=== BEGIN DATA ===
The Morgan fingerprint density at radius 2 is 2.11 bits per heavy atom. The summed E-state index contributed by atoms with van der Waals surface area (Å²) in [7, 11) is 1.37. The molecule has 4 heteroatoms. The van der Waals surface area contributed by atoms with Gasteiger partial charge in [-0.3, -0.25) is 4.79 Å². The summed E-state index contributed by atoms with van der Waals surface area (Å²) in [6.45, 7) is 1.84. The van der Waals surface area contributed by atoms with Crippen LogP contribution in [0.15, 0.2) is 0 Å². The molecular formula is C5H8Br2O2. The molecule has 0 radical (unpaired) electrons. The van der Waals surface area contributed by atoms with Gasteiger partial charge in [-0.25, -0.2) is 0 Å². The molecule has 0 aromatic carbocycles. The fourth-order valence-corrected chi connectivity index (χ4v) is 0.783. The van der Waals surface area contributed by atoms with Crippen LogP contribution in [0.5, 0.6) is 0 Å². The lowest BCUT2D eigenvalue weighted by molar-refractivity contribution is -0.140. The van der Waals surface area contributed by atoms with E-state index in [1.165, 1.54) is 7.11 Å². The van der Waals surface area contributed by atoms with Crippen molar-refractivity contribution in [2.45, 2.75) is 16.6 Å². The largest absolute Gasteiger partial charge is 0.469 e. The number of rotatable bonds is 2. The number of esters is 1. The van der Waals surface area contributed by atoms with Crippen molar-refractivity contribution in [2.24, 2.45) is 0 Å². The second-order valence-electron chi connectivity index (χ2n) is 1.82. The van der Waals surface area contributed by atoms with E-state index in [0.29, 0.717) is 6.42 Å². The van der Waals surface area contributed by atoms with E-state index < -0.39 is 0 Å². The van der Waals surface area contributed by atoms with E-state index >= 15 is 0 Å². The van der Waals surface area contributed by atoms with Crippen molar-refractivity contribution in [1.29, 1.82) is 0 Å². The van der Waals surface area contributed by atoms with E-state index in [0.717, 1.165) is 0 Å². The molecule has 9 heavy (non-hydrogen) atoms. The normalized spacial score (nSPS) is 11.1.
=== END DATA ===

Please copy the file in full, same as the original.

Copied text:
The Morgan fingerprint density at radius 2 is 2.11 bits per heavy atom. The summed E-state index contributed by atoms with van der Waals surface area (Å²) in [7, 11) is 1.37. The molecule has 4 heteroatoms. The van der Waals surface area contributed by atoms with Gasteiger partial charge in [-0.3, -0.25) is 4.79 Å². The summed E-state index contributed by atoms with van der Waals surface area (Å²) in [6.45, 7) is 1.84. The van der Waals surface area contributed by atoms with Crippen LogP contribution in [0.15, 0.2) is 0 Å². The molecular formula is C5H8Br2O2. The molecule has 0 radical (unpaired) electrons. The van der Waals surface area contributed by atoms with Gasteiger partial charge in [-0.25, -0.2) is 0 Å². The molecule has 0 aromatic carbocycles. The fourth-order valence-corrected chi connectivity index (χ4v) is 0.783. The van der Waals surface area contributed by atoms with Crippen LogP contribution in [0.5, 0.6) is 0 Å². The lowest BCUT2D eigenvalue weighted by molar-refractivity contribution is -0.140. The van der Waals surface area contributed by atoms with E-state index in [1.165, 1.54) is 7.11 Å². The van der Waals surface area contributed by atoms with Crippen molar-refractivity contribution in [2.45, 2.75) is 16.6 Å². The largest absolute Gasteiger partial charge is 0.469 e. The number of rotatable bonds is 2. The number of esters is 1. The van der Waals surface area contributed by atoms with Crippen molar-refractivity contribution in [2.24, 2.45) is 0 Å². The second-order valence-electron chi connectivity index (χ2n) is 1.82. The van der Waals surface area contributed by atoms with E-state index in [0.29, 0.717) is 6.42 Å². The van der Waals surface area contributed by atoms with E-state index < -0.39 is 0 Å². The van der Waals surface area contributed by atoms with E-state index >= 15 is 0 Å². The van der Waals surface area contributed by atoms with Crippen molar-refractivity contribution in [1.29, 1.82) is 0 Å². The van der Waals surface area contributed by atoms with E-state index in [0.717, 1.165) is 0 Å². The molecule has 9 heavy (non-hydrogen) atoms. The normalized spacial score (nSPS) is 11.1.